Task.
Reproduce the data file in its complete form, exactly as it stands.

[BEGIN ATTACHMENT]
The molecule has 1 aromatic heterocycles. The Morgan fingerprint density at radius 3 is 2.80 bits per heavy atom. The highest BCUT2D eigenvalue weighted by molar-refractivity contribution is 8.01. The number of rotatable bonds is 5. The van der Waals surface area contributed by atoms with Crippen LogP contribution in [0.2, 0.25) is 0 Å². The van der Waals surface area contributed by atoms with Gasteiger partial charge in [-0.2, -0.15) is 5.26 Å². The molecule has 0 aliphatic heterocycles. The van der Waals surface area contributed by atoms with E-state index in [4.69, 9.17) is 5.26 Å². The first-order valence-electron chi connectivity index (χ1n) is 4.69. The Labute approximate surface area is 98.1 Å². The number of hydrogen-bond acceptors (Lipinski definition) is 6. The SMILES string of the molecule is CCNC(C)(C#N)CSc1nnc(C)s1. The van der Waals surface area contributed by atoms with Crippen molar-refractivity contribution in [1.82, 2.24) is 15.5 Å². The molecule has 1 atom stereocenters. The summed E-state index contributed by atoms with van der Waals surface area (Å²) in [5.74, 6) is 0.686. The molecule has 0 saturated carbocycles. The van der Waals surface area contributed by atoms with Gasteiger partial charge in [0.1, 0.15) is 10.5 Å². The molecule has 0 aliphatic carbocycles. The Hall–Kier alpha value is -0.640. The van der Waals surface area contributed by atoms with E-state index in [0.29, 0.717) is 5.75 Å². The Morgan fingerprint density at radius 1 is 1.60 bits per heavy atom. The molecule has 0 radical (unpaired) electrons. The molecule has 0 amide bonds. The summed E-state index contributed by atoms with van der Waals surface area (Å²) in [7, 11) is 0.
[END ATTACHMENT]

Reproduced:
The molecule has 1 aromatic heterocycles. The Morgan fingerprint density at radius 3 is 2.80 bits per heavy atom. The highest BCUT2D eigenvalue weighted by molar-refractivity contribution is 8.01. The number of rotatable bonds is 5. The van der Waals surface area contributed by atoms with Crippen LogP contribution in [0.2, 0.25) is 0 Å². The van der Waals surface area contributed by atoms with Gasteiger partial charge in [-0.2, -0.15) is 5.26 Å². The molecule has 0 aliphatic heterocycles. The van der Waals surface area contributed by atoms with E-state index in [4.69, 9.17) is 5.26 Å². The first-order valence-electron chi connectivity index (χ1n) is 4.69. The Labute approximate surface area is 98.1 Å². The number of hydrogen-bond acceptors (Lipinski definition) is 6. The SMILES string of the molecule is CCNC(C)(C#N)CSc1nnc(C)s1. The van der Waals surface area contributed by atoms with Crippen molar-refractivity contribution in [1.82, 2.24) is 15.5 Å². The molecule has 1 atom stereocenters. The summed E-state index contributed by atoms with van der Waals surface area (Å²) in [5.74, 6) is 0.686. The molecule has 0 saturated carbocycles. The van der Waals surface area contributed by atoms with Gasteiger partial charge in [0.1, 0.15) is 10.5 Å². The molecule has 0 aliphatic carbocycles. The Hall–Kier alpha value is -0.640. The van der Waals surface area contributed by atoms with E-state index in [0.29, 0.717) is 5.75 Å². The Morgan fingerprint density at radius 1 is 1.60 bits per heavy atom. The molecule has 0 radical (unpaired) electrons. The molecule has 0 amide bonds. The summed E-state index contributed by atoms with van der Waals surface area (Å²) in [7, 11) is 0.